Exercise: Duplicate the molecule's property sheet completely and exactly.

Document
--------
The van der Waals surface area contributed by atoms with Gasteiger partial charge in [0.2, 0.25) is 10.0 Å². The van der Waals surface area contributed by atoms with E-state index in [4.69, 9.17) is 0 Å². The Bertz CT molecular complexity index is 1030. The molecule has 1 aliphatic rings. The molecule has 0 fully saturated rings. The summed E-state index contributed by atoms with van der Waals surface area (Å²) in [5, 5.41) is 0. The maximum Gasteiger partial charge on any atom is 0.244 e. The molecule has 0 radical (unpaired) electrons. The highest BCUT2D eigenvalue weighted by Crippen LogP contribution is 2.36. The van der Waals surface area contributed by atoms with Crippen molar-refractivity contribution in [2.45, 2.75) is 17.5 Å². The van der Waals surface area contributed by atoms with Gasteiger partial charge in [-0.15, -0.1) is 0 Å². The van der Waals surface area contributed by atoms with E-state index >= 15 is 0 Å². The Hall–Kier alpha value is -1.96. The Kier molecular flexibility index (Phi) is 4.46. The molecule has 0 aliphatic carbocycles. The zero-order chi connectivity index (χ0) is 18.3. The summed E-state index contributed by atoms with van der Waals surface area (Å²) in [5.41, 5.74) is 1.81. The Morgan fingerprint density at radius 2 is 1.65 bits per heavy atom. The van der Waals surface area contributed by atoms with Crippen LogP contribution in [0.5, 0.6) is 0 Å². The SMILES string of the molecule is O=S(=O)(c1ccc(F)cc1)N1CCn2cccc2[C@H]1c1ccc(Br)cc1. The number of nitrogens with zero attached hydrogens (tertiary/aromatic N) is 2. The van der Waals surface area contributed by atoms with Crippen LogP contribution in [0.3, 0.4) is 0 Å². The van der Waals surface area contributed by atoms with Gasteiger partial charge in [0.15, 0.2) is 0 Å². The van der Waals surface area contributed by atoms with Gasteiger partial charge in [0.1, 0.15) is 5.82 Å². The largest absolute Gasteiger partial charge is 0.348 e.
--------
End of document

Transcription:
The van der Waals surface area contributed by atoms with Gasteiger partial charge in [0.2, 0.25) is 10.0 Å². The van der Waals surface area contributed by atoms with E-state index in [4.69, 9.17) is 0 Å². The Bertz CT molecular complexity index is 1030. The molecule has 1 aliphatic rings. The molecule has 0 fully saturated rings. The summed E-state index contributed by atoms with van der Waals surface area (Å²) in [5, 5.41) is 0. The maximum Gasteiger partial charge on any atom is 0.244 e. The molecule has 0 radical (unpaired) electrons. The highest BCUT2D eigenvalue weighted by Crippen LogP contribution is 2.36. The van der Waals surface area contributed by atoms with Crippen molar-refractivity contribution in [2.45, 2.75) is 17.5 Å². The van der Waals surface area contributed by atoms with Gasteiger partial charge in [-0.15, -0.1) is 0 Å². The van der Waals surface area contributed by atoms with E-state index >= 15 is 0 Å². The Hall–Kier alpha value is -1.96. The Kier molecular flexibility index (Phi) is 4.46. The molecule has 0 aliphatic carbocycles. The zero-order chi connectivity index (χ0) is 18.3. The summed E-state index contributed by atoms with van der Waals surface area (Å²) in [5.41, 5.74) is 1.81. The Morgan fingerprint density at radius 2 is 1.65 bits per heavy atom. The van der Waals surface area contributed by atoms with Crippen LogP contribution in [0.5, 0.6) is 0 Å². The SMILES string of the molecule is O=S(=O)(c1ccc(F)cc1)N1CCn2cccc2[C@H]1c1ccc(Br)cc1. The number of nitrogens with zero attached hydrogens (tertiary/aromatic N) is 2. The van der Waals surface area contributed by atoms with Crippen LogP contribution in [0.3, 0.4) is 0 Å². The van der Waals surface area contributed by atoms with Gasteiger partial charge in [0.15, 0.2) is 0 Å². The van der Waals surface area contributed by atoms with Gasteiger partial charge in [0.1, 0.15) is 5.82 Å². The largest absolute Gasteiger partial charge is 0.348 e.